Original article by : Dot Esports
The head coach said he wasn’t paid for his work done outside of the United States.
In a tweet earlier today, Golden Guardians’ former League of Legends Academy head coach Kublai “Kubz” Barlas claimed he wasn’t paid for his services to the organization between the months of October 2020 and January 2021.
“[It’s] certainly been a wild 2 months I did not anticipate when signing my nice shiny 3 year contract in [the] offseason,” Kubz said on Twitter. “Also [I] didn’t get paid for any work I did before I was in [the] US.”
It has cost me more money than I made from coaching this year to move to LA lol. Factor in travel and hotel costs, getting an apt setup and furnished and certainly my esports income didn’t cover it. Also costs like 3.5k going home to Canada. All out of pocket 🤔— Kublai Barlas (@Kubz91) March 20, 2021
Additionally, Kubz revealed his position with Golden Guardians Academy required him to move from Canada to Los Angeles. But his moving process wasn’t funded by the organization, according to Kubz. The former head coach claimed his “esports income didn’t cover” the expenses of travel and interim hotel stays, as well as the process of renting and furnishing an apartment in Los Angeles.
The Golden Guardians organization is owned by the NBA’s Golden State Warriors franchise. Despite the COVID-19 pandemic, the organization reported RM1,946,955,000 ($474 million) dollars in revenue gains during the 2020 NBA season, according to a recent report from Forbes. Although the overall valuation of the Golden State Warriors far outweighs that of Golden Guardians, the organization at large is still held accountable for any alleged missed payments in its esports division.
Golden Guardians general manager Danan Flander further commented on the situation on Twitter, stating “Kubz’s contract start date was contingent on his entry into the US on a work-authorized visa status.”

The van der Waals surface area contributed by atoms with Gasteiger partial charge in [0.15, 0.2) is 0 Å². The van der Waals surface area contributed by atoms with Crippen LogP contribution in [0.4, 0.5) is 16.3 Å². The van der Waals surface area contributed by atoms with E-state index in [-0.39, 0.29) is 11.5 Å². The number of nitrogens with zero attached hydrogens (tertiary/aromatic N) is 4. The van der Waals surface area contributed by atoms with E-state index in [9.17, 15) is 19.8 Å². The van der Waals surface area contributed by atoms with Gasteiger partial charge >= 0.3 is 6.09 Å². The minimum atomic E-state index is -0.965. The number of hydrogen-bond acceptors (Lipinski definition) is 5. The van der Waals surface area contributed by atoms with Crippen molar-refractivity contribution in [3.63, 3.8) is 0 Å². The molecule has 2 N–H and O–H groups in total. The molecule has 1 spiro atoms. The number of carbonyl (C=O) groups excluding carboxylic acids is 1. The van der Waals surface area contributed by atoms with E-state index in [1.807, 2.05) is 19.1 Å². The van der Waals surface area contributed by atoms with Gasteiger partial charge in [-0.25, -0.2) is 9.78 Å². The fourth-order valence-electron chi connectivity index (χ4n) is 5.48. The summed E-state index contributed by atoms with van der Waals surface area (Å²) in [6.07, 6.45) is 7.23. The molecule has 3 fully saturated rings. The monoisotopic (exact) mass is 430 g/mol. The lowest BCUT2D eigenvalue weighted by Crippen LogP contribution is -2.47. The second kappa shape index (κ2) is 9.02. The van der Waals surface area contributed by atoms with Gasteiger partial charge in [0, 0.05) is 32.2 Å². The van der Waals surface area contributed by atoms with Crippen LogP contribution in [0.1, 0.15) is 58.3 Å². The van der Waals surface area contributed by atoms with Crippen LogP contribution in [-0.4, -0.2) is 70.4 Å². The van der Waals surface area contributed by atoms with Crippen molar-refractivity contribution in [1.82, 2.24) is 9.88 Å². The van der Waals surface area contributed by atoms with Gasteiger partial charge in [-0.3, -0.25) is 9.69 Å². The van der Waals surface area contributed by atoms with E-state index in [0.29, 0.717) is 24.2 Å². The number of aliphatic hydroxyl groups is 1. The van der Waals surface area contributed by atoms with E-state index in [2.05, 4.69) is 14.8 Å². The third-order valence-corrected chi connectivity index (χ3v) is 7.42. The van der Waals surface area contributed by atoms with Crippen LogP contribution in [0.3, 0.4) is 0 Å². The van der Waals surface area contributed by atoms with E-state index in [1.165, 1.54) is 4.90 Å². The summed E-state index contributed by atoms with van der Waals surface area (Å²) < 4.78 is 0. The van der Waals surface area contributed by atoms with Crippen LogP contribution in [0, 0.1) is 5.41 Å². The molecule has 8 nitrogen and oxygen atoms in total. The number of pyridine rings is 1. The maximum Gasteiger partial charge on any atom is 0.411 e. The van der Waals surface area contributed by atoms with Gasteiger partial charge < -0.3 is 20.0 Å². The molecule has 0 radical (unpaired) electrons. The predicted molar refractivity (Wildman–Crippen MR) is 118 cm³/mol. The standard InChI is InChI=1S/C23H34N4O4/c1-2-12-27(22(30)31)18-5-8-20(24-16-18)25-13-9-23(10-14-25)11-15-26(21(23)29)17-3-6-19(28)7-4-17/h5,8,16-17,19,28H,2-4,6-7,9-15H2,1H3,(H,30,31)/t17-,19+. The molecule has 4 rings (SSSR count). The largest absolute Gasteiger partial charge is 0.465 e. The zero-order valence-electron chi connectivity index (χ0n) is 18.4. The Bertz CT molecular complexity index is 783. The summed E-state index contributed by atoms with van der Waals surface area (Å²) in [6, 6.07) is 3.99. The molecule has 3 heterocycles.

[1/2] It's unlikely Kubz intended any slight, but I'll speak to a few of the things he mentioned in his tweets. As a P-1S worker, Kubz’s contract start date was contingent on his entry into the US on a work-authorized visa status. Separately,— Danan Flander (@Danan) March 20, 2021
Under United States law, Kubz was defined as a P-1S worker. According to the United States Department of Homeland Security, the P-1S classification includes “‘Essential Support Personnel’ who are an integral part of the performance of a P-1 nonimmigrant, and who perform support services that cannot be readily performed by a U.S. worker.”
In an esports setting, this definition could easily apply to teams’ various members of their support staff including coaches, analysts, general managers, team chefs, or translators.
Kubz said he wasn’t notified that his contract would not take effect until he arrived in the United States until one week before he landed in the country. Golden Guardians “neglected to say anything until literally a week before [he] was going to land,” according to the coach’s thread of tweets made earlier today.
Kubz retired from professional League of Legends earlier this week. He had been a coach in the North American and European scenes since 2014. This spring, he coached Golden Guardians Academy to a 2-7 record before his premature retirement. Kubz announced on Twitter he’ll be returning to his home country of Canada, a trip which will cost him approximately RM14,400 ($3,500), according to his own calculations.
Flander claimed Kubz was offered a return flight to Canada following the his contract’s contract, but Kubz ultimately declined.
Golden Guardians signed Kubz to a three-year contract last offseason, but the deal was terminated upon his retirement. Samuel “Spookz” Broadley has stepped in as the Academy team’s interim head coach following Kubz’s departure.